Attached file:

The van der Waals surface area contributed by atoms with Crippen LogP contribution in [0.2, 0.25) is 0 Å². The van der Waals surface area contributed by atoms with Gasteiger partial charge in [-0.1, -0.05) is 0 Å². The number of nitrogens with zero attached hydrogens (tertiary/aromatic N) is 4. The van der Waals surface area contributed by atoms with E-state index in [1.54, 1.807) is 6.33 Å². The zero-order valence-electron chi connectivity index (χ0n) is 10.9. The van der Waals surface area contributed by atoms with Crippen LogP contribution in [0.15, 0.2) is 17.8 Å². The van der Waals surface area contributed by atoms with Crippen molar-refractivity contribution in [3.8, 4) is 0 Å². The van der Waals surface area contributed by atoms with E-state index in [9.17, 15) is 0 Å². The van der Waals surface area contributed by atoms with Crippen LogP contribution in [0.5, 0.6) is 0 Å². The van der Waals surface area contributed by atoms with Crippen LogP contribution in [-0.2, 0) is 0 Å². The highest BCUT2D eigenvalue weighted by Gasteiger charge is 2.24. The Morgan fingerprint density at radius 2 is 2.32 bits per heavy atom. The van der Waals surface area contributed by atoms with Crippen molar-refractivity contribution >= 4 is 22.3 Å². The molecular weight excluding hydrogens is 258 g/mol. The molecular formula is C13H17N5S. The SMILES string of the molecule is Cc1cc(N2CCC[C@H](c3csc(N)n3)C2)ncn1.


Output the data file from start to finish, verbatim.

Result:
The van der Waals surface area contributed by atoms with Crippen LogP contribution in [0.2, 0.25) is 0 Å². The van der Waals surface area contributed by atoms with Gasteiger partial charge in [-0.1, -0.05) is 0 Å². The number of nitrogens with zero attached hydrogens (tertiary/aromatic N) is 4. The van der Waals surface area contributed by atoms with E-state index in [1.54, 1.807) is 6.33 Å². The zero-order valence-electron chi connectivity index (χ0n) is 10.9. The van der Waals surface area contributed by atoms with Crippen LogP contribution in [0.15, 0.2) is 17.8 Å². The van der Waals surface area contributed by atoms with Crippen molar-refractivity contribution in [3.8, 4) is 0 Å². The van der Waals surface area contributed by atoms with E-state index in [9.17, 15) is 0 Å². The van der Waals surface area contributed by atoms with Crippen LogP contribution in [0.5, 0.6) is 0 Å². The van der Waals surface area contributed by atoms with Crippen LogP contribution in [-0.2, 0) is 0 Å². The highest BCUT2D eigenvalue weighted by Gasteiger charge is 2.24. The Morgan fingerprint density at radius 2 is 2.32 bits per heavy atom. The van der Waals surface area contributed by atoms with Crippen molar-refractivity contribution >= 4 is 22.3 Å². The molecular weight excluding hydrogens is 258 g/mol. The molecular formula is C13H17N5S. The SMILES string of the molecule is Cc1cc(N2CCC[C@H](c3csc(N)n3)C2)ncn1.